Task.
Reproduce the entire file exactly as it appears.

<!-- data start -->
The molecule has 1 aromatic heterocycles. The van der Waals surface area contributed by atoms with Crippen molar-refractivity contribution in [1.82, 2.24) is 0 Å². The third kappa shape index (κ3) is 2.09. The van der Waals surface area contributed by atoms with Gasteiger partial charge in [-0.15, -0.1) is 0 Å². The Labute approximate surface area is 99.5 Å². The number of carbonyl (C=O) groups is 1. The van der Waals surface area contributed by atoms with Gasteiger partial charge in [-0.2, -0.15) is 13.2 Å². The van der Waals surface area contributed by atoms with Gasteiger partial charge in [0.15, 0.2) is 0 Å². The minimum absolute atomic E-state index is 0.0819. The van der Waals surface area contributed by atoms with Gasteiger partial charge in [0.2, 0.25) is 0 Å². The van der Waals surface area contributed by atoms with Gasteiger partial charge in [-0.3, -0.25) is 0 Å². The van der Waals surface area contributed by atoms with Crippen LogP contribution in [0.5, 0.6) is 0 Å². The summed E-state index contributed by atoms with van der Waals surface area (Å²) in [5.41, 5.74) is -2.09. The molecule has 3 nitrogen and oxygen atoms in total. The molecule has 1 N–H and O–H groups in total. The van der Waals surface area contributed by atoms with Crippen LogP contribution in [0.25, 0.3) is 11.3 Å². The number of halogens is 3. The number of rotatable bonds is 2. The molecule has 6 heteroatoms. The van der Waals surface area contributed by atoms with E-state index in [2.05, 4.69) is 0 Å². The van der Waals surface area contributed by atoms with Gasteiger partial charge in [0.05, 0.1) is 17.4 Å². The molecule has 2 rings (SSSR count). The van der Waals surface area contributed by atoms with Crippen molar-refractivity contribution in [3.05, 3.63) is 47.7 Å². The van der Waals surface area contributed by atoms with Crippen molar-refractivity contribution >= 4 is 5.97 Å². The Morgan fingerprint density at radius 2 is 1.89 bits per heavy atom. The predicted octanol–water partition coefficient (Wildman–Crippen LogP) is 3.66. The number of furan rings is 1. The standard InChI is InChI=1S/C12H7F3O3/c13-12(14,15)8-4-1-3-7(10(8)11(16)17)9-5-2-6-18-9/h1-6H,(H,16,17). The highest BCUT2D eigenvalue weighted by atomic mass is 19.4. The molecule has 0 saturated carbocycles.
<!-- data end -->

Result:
The molecule has 1 aromatic heterocycles. The van der Waals surface area contributed by atoms with Crippen molar-refractivity contribution in [1.82, 2.24) is 0 Å². The third kappa shape index (κ3) is 2.09. The van der Waals surface area contributed by atoms with Gasteiger partial charge in [-0.15, -0.1) is 0 Å². The Labute approximate surface area is 99.5 Å². The number of carbonyl (C=O) groups is 1. The van der Waals surface area contributed by atoms with Gasteiger partial charge in [-0.2, -0.15) is 13.2 Å². The van der Waals surface area contributed by atoms with Gasteiger partial charge in [0.15, 0.2) is 0 Å². The minimum absolute atomic E-state index is 0.0819. The van der Waals surface area contributed by atoms with Gasteiger partial charge in [0.2, 0.25) is 0 Å². The van der Waals surface area contributed by atoms with Gasteiger partial charge in [-0.3, -0.25) is 0 Å². The van der Waals surface area contributed by atoms with Crippen LogP contribution in [0.5, 0.6) is 0 Å². The summed E-state index contributed by atoms with van der Waals surface area (Å²) in [5.41, 5.74) is -2.09. The molecule has 3 nitrogen and oxygen atoms in total. The molecule has 1 N–H and O–H groups in total. The van der Waals surface area contributed by atoms with Crippen LogP contribution in [0.25, 0.3) is 11.3 Å². The number of halogens is 3. The number of rotatable bonds is 2. The molecule has 6 heteroatoms. The van der Waals surface area contributed by atoms with E-state index in [2.05, 4.69) is 0 Å². The van der Waals surface area contributed by atoms with Gasteiger partial charge in [0.05, 0.1) is 17.4 Å². The molecule has 2 rings (SSSR count). The van der Waals surface area contributed by atoms with Crippen molar-refractivity contribution in [3.05, 3.63) is 47.7 Å². The van der Waals surface area contributed by atoms with Crippen molar-refractivity contribution >= 4 is 5.97 Å². The Morgan fingerprint density at radius 2 is 1.89 bits per heavy atom. The predicted octanol–water partition coefficient (Wildman–Crippen LogP) is 3.66. The number of furan rings is 1. The standard InChI is InChI=1S/C12H7F3O3/c13-12(14,15)8-4-1-3-7(10(8)11(16)17)9-5-2-6-18-9/h1-6H,(H,16,17). The highest BCUT2D eigenvalue weighted by atomic mass is 19.4. The molecule has 0 saturated carbocycles.